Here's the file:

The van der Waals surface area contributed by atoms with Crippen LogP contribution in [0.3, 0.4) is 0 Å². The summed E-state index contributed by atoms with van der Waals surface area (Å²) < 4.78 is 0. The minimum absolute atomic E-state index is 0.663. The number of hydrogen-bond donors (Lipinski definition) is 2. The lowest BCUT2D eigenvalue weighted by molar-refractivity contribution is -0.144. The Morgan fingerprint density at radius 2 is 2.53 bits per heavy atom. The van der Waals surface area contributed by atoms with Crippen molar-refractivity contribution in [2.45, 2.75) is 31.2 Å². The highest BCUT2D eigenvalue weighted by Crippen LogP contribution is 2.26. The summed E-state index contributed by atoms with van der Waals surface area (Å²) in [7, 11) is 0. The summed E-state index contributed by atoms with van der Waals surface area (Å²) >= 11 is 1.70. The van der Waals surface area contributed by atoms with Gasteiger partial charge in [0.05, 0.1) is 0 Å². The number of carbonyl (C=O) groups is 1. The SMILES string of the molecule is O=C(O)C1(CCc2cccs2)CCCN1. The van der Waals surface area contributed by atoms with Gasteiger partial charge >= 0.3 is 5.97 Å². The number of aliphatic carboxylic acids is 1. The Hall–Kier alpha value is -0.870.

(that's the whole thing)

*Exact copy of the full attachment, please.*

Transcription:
The van der Waals surface area contributed by atoms with Crippen LogP contribution in [0.3, 0.4) is 0 Å². The summed E-state index contributed by atoms with van der Waals surface area (Å²) < 4.78 is 0. The minimum absolute atomic E-state index is 0.663. The number of hydrogen-bond donors (Lipinski definition) is 2. The lowest BCUT2D eigenvalue weighted by molar-refractivity contribution is -0.144. The Morgan fingerprint density at radius 2 is 2.53 bits per heavy atom. The van der Waals surface area contributed by atoms with Crippen molar-refractivity contribution in [2.45, 2.75) is 31.2 Å². The highest BCUT2D eigenvalue weighted by Crippen LogP contribution is 2.26. The summed E-state index contributed by atoms with van der Waals surface area (Å²) in [7, 11) is 0. The summed E-state index contributed by atoms with van der Waals surface area (Å²) >= 11 is 1.70. The van der Waals surface area contributed by atoms with Gasteiger partial charge in [0.05, 0.1) is 0 Å². The number of carbonyl (C=O) groups is 1. The SMILES string of the molecule is O=C(O)C1(CCc2cccs2)CCCN1. The van der Waals surface area contributed by atoms with Gasteiger partial charge >= 0.3 is 5.97 Å². The number of aliphatic carboxylic acids is 1. The Hall–Kier alpha value is -0.870.